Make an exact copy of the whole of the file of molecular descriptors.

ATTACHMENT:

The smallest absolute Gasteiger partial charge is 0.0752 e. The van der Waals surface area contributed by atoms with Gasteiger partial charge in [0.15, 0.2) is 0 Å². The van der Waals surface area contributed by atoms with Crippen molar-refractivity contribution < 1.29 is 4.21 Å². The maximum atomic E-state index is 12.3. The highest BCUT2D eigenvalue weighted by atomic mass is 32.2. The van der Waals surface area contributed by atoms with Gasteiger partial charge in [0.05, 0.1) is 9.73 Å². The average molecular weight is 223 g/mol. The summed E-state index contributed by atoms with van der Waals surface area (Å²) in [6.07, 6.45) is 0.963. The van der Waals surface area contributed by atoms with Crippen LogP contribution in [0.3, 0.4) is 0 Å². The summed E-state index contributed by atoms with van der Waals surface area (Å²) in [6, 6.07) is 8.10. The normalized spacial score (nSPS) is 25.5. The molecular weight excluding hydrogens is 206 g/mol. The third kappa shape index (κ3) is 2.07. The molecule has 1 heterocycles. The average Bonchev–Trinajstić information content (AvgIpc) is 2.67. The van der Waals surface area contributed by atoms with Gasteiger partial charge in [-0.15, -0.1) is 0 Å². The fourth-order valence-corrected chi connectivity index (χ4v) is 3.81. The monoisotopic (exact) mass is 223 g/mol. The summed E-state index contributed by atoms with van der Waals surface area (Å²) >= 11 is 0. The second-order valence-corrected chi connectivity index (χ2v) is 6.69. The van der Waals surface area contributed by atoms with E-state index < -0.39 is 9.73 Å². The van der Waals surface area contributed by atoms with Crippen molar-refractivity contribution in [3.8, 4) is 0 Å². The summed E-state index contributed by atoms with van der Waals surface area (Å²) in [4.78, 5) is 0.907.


The smallest absolute Gasteiger partial charge is 0.0752 e. The van der Waals surface area contributed by atoms with Gasteiger partial charge in [0.15, 0.2) is 0 Å². The van der Waals surface area contributed by atoms with Crippen molar-refractivity contribution < 1.29 is 4.21 Å². The maximum atomic E-state index is 12.3. The highest BCUT2D eigenvalue weighted by atomic mass is 32.2. The van der Waals surface area contributed by atoms with Gasteiger partial charge in [0.05, 0.1) is 9.73 Å². The average molecular weight is 223 g/mol. The summed E-state index contributed by atoms with van der Waals surface area (Å²) in [6.07, 6.45) is 0.963. The van der Waals surface area contributed by atoms with Crippen LogP contribution in [0.3, 0.4) is 0 Å². The summed E-state index contributed by atoms with van der Waals surface area (Å²) in [6, 6.07) is 8.10. The normalized spacial score (nSPS) is 25.5. The molecular weight excluding hydrogens is 206 g/mol. The third kappa shape index (κ3) is 2.07. The molecule has 1 heterocycles. The average Bonchev–Trinajstić information content (AvgIpc) is 2.67. The van der Waals surface area contributed by atoms with Gasteiger partial charge in [-0.15, -0.1) is 0 Å². The fourth-order valence-corrected chi connectivity index (χ4v) is 3.81. The monoisotopic (exact) mass is 223 g/mol. The summed E-state index contributed by atoms with van der Waals surface area (Å²) >= 11 is 0. The second-order valence-corrected chi connectivity index (χ2v) is 6.69. The van der Waals surface area contributed by atoms with E-state index < -0.39 is 9.73 Å². The van der Waals surface area contributed by atoms with Crippen molar-refractivity contribution in [3.8, 4) is 0 Å². The summed E-state index contributed by atoms with van der Waals surface area (Å²) in [4.78, 5) is 0.907.